A Morbid Taste for Bones

A Morbid Taste for Bones
,

, Book # 1
Grand Central Publishing
1977
Paperback
197
English
November 6, 2021 November 8, 2021
, , ,

In the remote Welsh mountain village of Gwytherin lies the grave of Saint Winifred. Now, in 1137, the ambitious head of Shrewsbury Abbey has decided to acquire the sacred remains for his Benedictine order. Native Welshman Brother Cadfael is sent on the expedition to translate and finds the rustic villagers of Gwytherin passionately divided by the Benedictine's offer for the saint's relics. Canny, wise, and all too wordly, he isn't surprised when this taste for bones leads to bloody murder.

The leading opponent to moving the grave has been shot dead with a mysterious arrow, and some say Winifred herself held the bow. Brother Cadfael knows a carnal hand did the killing. But he doesn't know that his plan to unearth a murderer may dig up a case of love and justice...where the wages of sin may be scandal or Cadfael's own ruin.

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About the book

Shrewsbury. During a session between monks, one of them gets sick. When he comes to, the monk who cured him believes he has seen Santa Winnifred telling him to take the sick man to a spring. Columbanus, the sick man, recovers and says that the Saint wants to be transported to the abbey. Six of them leave to unearth the saint, but not everyone in the small town where Winnifred is buried wants the translation. And then, he dies. Father Cadfael investigates.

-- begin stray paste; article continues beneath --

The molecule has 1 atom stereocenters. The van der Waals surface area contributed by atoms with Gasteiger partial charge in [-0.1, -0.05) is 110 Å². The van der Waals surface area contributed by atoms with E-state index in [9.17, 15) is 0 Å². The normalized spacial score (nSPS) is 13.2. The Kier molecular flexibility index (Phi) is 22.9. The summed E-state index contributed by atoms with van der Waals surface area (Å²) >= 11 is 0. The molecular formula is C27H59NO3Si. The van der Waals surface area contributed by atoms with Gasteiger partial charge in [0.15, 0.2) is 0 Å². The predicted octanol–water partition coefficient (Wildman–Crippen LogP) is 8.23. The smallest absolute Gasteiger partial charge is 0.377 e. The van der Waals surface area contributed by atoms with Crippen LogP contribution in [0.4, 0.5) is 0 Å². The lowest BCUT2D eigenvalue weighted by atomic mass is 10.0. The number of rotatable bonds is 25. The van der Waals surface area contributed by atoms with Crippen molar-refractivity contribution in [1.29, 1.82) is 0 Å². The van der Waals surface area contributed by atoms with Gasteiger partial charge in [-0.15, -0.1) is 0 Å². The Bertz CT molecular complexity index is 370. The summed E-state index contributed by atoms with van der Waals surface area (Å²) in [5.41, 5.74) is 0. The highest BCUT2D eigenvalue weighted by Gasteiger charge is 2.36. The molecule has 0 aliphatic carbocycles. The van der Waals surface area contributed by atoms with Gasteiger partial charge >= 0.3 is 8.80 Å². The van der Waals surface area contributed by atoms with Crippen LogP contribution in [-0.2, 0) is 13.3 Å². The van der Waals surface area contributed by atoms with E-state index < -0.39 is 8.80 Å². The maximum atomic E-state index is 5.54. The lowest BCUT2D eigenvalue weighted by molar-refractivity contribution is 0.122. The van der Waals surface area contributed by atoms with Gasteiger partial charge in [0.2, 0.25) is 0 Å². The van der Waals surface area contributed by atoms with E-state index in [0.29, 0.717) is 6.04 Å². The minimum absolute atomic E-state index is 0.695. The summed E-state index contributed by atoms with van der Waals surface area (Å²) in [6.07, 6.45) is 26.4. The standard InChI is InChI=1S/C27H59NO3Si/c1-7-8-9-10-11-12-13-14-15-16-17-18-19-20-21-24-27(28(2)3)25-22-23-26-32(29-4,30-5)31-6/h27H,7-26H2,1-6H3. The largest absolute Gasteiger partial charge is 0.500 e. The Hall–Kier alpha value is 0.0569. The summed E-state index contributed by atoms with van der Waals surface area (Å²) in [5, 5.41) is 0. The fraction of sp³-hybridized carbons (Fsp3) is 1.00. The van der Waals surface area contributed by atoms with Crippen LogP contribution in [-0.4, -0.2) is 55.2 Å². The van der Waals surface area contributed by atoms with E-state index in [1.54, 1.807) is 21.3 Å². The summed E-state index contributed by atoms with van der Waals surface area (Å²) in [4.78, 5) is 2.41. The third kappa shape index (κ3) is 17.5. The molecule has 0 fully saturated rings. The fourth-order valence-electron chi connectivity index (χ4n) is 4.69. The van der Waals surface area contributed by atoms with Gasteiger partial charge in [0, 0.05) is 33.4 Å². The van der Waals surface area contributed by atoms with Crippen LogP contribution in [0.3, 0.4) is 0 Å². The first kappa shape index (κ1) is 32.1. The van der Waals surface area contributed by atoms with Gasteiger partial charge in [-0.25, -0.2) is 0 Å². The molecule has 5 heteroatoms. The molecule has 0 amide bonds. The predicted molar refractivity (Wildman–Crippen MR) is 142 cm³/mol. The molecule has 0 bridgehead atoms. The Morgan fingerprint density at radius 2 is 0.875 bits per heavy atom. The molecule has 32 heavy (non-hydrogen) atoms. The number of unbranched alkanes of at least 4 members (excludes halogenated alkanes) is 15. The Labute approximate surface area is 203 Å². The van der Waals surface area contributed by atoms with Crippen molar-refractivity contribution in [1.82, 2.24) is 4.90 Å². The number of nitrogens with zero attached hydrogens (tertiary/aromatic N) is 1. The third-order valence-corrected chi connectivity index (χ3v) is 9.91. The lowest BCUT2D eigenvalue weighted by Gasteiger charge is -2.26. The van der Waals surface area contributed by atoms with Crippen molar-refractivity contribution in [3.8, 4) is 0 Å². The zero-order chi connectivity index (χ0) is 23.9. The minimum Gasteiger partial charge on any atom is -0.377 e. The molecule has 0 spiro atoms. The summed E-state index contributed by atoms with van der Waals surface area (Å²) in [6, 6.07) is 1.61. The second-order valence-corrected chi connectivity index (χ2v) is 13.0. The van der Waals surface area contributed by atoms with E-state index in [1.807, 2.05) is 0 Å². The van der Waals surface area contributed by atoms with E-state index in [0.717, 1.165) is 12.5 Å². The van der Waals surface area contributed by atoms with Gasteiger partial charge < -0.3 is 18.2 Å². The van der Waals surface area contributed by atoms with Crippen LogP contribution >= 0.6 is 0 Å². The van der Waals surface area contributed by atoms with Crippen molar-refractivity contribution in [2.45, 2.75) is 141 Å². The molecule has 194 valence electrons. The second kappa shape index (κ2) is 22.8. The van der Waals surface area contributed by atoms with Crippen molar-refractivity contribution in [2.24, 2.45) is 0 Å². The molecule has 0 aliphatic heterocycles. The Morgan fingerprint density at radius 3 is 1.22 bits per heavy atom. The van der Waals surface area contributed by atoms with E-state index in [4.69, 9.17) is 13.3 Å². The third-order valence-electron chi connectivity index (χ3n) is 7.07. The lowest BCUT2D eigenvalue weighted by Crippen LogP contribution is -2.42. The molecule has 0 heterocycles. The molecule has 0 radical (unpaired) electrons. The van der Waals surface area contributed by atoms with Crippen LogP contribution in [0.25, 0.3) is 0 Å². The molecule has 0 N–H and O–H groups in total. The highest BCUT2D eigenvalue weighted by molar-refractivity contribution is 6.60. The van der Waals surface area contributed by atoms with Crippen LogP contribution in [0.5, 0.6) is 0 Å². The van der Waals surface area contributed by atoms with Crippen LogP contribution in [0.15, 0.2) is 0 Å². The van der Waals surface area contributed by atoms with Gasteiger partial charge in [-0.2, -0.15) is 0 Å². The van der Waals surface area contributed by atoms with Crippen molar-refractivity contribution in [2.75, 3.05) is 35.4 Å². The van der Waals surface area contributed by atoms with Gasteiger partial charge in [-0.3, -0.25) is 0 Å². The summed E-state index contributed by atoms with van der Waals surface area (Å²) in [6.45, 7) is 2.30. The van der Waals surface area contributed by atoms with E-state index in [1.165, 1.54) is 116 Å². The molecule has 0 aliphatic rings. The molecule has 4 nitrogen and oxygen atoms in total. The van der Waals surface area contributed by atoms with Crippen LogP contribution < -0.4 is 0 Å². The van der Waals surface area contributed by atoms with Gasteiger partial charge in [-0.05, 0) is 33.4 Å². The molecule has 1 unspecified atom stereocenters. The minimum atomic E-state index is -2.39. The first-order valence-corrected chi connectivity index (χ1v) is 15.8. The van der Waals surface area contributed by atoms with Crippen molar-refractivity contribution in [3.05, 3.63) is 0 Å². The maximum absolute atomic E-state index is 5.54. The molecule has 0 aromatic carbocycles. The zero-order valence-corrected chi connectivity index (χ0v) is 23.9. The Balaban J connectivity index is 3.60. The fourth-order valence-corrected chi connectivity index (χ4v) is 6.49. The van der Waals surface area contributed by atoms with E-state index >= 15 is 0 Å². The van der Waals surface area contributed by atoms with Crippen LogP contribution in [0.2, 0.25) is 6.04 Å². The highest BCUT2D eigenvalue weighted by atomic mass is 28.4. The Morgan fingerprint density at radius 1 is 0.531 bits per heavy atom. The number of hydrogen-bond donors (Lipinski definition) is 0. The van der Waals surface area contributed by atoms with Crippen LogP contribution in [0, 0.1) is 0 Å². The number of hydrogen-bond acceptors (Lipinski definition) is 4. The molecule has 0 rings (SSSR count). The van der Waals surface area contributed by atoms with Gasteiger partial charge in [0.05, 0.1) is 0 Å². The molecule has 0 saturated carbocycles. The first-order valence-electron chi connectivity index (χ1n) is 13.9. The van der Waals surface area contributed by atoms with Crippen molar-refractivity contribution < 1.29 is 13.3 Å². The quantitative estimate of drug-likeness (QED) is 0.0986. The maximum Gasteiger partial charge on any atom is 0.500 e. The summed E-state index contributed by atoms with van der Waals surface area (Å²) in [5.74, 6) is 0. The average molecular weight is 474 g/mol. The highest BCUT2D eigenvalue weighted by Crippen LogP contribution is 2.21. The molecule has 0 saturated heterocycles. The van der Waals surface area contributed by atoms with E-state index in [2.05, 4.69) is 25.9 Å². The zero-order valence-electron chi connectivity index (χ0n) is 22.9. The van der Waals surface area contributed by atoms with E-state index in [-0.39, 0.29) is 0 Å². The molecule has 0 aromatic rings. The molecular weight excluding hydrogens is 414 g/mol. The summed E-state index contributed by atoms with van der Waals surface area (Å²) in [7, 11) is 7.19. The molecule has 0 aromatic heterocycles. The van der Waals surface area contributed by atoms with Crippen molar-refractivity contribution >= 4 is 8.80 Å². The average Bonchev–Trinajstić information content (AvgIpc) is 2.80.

What I think

The book starts very slowly, but then becomes interesting when the corpse of the man who opposes the translation is found. I read this book because I own  the second (and eighth) so to read the second I had to read the first (or that’s how my mind works and that’s how I read books, in order). And also because I like that there is a monk who investigates. The book reads quickly there is a little too much religion, but it is obvious since the protagonist is a monk. It doesn’t bother me because I chose to read it and I like it when the bad apples of a religion are brought to light even if it is my religion. We know that in the past there were many more “criminal” clergymen than now, seeing who became priest or nun and their various motives to be one. Not that there aren’t any now eh! Anyway, I’ll keep reading the series, at least the second one, I don’t know if I’ll read all 20 books.

I liked Cadfad as well as John, too bad we won’t see him again. I find the characters well described, what they do, how they present themselves, are all different and interesting. I also like the setting of both the abbey and the small town where the saint is buried.

The conclusion is so funny (what happens two years later)! Now do I recommend it? Yes, it’s not a bad story even if it starts a little slow. The mystery is well structured and is a pleasant read without thinking too much about it.

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